An Interesting Perspective: Mirrors and Windows

Howdy Bloggers,

Today marks the fifth official installment of An Interesting Perspective. In this post, we will discuss constructivism and the significance behind a student’s prior knowledge and experience.

What is Constructivism? 

As defined by David T. Crowther in his article Cooperating with Constructivism – Getting the Word Out on the Meaning of “Constructivism,” “constructivism means that as people experience something new, they internalize it through past experiences or knowledge constructs that have been previously established.” So, in an educational context, you must realize that all students come into the classroom with an understanding based on their own life experiences.

This means that students do NOT come into the classroom as blank slates. They come into the classroom with predetermined notions and ideas about topics that relate to their own past experiences.

Image result for constructivist learning

This idea of blank slates is the old model, and is known as positivism. Positivism is like a mirror. You come into the classroom as a teacher ready to give all the information you have to the students. When you look at them at the end of the year, you simply see a reflection of yourself and your knowledge; hence a mirror.

On the other hand, constructivism is like a window. After the school year is over, each student will have a unique view out of their window that was formed by the information presented. This view represents how the students can take that information and apply it to their lives. Their view is also shaped by their experiences prior to walking into the classroom. These experiences lay the framework for their view out the window.

Image result for window landscape

So when you as a teacher go to look out each student’s window, you will see a uniquely different landscape. However, if you look closely, you will be able to see a slight reflection of yourself in the glass. This reflection is important, but unlike with a mirror, it is not at all the focal point of the window.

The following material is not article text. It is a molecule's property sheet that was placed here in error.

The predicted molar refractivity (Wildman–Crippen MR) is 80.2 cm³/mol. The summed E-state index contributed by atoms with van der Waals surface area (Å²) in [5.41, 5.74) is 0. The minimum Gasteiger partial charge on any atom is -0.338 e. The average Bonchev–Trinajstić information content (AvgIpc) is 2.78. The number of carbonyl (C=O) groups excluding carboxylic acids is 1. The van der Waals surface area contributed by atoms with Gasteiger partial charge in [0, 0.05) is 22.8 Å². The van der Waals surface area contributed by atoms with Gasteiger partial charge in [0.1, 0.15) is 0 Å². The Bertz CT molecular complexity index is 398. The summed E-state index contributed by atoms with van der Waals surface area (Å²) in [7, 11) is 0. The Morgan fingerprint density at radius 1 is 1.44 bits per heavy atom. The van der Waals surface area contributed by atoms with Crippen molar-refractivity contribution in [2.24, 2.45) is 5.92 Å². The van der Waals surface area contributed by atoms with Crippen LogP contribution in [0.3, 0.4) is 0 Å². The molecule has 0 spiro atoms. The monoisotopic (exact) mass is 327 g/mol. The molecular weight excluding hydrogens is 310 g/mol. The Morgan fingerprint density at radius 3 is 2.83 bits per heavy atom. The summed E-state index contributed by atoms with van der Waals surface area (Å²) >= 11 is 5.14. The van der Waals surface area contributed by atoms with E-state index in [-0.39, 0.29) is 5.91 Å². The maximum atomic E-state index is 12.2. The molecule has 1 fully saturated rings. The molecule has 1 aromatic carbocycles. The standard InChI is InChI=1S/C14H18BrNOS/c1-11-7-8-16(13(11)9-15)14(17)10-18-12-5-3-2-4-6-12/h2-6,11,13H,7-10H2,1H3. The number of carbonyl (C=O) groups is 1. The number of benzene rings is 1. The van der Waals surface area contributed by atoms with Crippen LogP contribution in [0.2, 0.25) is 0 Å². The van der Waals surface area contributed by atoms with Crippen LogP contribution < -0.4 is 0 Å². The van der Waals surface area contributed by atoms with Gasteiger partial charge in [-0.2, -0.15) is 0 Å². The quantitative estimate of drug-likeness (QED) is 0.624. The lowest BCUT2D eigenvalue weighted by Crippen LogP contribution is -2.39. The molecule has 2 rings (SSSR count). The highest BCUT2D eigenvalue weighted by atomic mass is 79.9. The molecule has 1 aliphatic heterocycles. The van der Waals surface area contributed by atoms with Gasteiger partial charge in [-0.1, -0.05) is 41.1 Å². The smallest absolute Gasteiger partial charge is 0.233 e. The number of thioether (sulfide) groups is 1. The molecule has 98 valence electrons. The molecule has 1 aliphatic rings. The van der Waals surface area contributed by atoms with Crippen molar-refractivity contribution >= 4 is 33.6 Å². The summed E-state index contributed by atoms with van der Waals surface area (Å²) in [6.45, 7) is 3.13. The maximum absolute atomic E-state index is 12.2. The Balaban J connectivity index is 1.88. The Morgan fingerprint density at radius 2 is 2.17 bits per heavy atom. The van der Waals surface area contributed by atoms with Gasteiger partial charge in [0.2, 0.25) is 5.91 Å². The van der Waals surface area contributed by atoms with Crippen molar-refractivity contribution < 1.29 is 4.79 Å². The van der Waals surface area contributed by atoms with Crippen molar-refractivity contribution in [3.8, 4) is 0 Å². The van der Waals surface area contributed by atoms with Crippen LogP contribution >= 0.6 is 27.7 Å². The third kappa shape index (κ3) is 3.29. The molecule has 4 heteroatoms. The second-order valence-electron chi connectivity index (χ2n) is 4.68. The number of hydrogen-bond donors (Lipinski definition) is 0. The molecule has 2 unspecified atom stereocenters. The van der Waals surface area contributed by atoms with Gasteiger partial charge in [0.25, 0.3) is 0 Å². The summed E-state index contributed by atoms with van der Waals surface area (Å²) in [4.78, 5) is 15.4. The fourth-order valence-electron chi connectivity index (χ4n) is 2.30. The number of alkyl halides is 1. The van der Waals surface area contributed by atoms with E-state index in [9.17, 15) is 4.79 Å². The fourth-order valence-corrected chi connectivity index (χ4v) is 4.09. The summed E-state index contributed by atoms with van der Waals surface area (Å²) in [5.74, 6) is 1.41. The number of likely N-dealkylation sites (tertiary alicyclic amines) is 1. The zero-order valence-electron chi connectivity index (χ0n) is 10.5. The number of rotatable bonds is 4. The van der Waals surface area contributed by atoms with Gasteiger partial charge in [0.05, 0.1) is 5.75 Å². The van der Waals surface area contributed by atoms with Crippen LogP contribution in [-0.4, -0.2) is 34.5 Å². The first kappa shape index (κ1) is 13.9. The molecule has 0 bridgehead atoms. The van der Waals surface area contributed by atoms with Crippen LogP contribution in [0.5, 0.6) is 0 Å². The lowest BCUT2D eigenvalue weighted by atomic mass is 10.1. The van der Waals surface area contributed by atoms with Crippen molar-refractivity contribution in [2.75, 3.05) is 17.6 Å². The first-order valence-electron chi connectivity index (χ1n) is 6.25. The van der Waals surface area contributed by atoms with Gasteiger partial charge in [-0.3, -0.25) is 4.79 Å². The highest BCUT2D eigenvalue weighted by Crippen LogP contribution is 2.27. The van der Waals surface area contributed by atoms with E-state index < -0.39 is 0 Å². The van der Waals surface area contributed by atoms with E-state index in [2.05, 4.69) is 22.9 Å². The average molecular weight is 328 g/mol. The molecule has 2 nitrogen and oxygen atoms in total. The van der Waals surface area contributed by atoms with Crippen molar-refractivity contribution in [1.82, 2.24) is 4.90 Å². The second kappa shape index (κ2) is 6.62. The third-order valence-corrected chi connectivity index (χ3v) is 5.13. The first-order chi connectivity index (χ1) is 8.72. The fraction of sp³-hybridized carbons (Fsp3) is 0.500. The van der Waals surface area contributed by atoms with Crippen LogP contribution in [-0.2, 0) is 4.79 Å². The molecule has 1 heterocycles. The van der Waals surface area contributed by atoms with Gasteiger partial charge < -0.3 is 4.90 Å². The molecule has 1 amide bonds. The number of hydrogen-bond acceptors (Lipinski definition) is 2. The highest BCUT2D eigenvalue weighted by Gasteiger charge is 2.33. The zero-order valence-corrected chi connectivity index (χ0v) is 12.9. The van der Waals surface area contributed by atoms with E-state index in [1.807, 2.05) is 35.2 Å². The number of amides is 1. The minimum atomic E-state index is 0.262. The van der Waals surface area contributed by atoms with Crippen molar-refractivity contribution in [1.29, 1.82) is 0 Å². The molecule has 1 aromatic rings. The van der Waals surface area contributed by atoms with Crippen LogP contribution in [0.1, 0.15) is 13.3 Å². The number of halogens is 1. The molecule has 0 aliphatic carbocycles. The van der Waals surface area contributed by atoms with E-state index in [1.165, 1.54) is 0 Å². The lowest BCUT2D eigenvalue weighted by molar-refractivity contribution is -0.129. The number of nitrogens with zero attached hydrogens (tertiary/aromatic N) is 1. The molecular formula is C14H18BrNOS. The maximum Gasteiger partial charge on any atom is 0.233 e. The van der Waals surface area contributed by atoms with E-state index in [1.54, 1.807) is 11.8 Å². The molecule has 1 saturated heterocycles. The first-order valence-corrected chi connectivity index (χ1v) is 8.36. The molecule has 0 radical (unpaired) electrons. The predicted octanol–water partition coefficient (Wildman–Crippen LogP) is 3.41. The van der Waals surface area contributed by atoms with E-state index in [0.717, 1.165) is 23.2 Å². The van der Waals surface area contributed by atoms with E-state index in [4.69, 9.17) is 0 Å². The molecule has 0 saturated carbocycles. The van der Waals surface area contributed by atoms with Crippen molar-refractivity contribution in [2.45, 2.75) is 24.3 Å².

Image result for constructivist learning quotes

How can constructivism be applied to the classroom?

An easy way to implement constructivist ideas into a lesson is by using the 5 E’s learning cycle. The 5 E’s of the learning cycle are Engage, Explore, Explain, Elaborate, and Evaluate.


  • Assess prior knowledege
  • Measure depth of prior knowledge
  • Assesses and creates interest in the topic
  • Example: Lab demonstration


  • Develop better understanding of the depth of prior knowledge
  • Involve students
  • Introduces concept characteristics without labeling concepts
  • Requires data collection and analysis
  • Example: Making and documenting observations from multiple stations around the room


  • Students develop definitions of the concepts collectively
  • Allow students to assimilate new information
  • Requires critical-thinking and communication
  • Here is an example of an explain type exercise:


  • Allows students to apply the concepts
  • Requires communication and cooperative learning (you can learn about an interesting perspective on cooperative learning here)
  • Here is an example of an elaborate type exercise:


  • Assess level of understanding formally
  • Requires separate activities from the ones used in the other aspects of the learning cycle
  • Requires application of information to a new situation